Dietary patterns after prostate cancer diagnosis in relation to disease-specific and total mortality
Van Blarigan, Erin L.
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CitationYang, M., S. A. Kenfield, E. L. Van Blarigan, J. L. Batista, H. D. Sesso, J. Ma, M. J. Stampfer, and J. E. Chavarro. 2015. “Dietary Patterns after Prostate Cancer Diagnosis in Relation to Disease-Specific and Total Mortality.” Cancer Prevention Research 8 (6): 545–51. https://doi.org/10.1158/1940-6207.capr-14-0442.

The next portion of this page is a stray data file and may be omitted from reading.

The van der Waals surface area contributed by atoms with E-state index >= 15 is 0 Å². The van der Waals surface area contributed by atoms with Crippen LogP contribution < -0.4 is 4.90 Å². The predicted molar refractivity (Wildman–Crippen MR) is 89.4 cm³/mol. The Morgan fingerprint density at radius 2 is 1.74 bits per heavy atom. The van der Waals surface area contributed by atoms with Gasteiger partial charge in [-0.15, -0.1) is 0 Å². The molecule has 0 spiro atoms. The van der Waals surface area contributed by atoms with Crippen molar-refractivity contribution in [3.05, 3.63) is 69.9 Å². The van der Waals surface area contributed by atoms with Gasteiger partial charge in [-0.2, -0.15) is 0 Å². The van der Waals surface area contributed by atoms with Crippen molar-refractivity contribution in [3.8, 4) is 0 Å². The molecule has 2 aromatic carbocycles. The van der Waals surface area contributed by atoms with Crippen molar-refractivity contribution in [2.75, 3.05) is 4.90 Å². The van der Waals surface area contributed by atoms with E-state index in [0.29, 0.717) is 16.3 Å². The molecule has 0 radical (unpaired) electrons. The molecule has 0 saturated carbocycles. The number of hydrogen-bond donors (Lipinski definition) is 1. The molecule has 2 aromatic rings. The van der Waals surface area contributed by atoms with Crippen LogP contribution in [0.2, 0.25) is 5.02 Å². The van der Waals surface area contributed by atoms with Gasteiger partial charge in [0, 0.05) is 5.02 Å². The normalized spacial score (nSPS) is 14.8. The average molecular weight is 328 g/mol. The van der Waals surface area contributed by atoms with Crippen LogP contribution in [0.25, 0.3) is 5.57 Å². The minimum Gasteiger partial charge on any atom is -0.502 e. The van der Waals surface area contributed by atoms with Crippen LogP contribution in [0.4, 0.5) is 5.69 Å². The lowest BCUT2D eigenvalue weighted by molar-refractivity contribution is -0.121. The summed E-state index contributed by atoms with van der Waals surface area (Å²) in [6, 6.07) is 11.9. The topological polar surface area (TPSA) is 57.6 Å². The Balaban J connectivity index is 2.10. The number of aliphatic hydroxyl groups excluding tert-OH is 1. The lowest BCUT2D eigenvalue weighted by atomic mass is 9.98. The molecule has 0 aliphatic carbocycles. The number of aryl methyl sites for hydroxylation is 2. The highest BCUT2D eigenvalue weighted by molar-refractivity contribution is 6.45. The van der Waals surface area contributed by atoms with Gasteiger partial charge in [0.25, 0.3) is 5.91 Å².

AbstractMen diagnosed with nonmetastatic prostate cancer have a long life expectancy, and many die of unrelated causes. It is therefore important to know to what extent post-diagnostic diet may affect disease-specific and overall mortality. A total of 926 men participating in the Physicians' Health Study diagnosed with nonmetastatic prostate cancer completed diet questionnaires for a median of 5.1 years after diagnosis, and were followed thereafter to assess mortality for a median of 9.9 years since questionnaire completion. Two post-diagnostic dietary patterns were identified: a Prudent pattern, characterized by higher intake of vegetables, fruits, fish, legumes, and whole grains; and a Western pattern, characterized by higher intake of processed and red meats, high-fat dairy and refined grains. Cox regression was used to estimate multivariable-adjusted hazard ratios (HR) and 95% confidence intervals (CI). During 8,093 person-years of follow-up, 333 men died, 56 (17%) of prostate cancer. The Western pattern was significantly related to a higher risk of prostate cancer-specific and all-cause mortality. Comparing men in the highest versus the lowest quartile of the Western pattern, the HRs were 2.53 (95% CI, 1.00-6.42; P-trend = 0.02) for prostate cancer-specific mortality and 1.67 (95% CI, 1.16-2.42; P-trend = 0.01) for all-cause mortality. The Prudent pattern was associated with a significantly lower all-cause mortality (HRQuartile 4 vs. Quartile 1: 0.64; 95% CI, 0.44-0.93; P-trend = 0.02); the relationship with prostate cancer-specific mortality was inverse but not statistically significant. A post-diagnostic Western dietary pattern was associated with higher prostate cancer-specific and all-cause mortality, whereas a Prudent dietary pattern was related to lower all-cause mortality after prostate cancer diagnosis.
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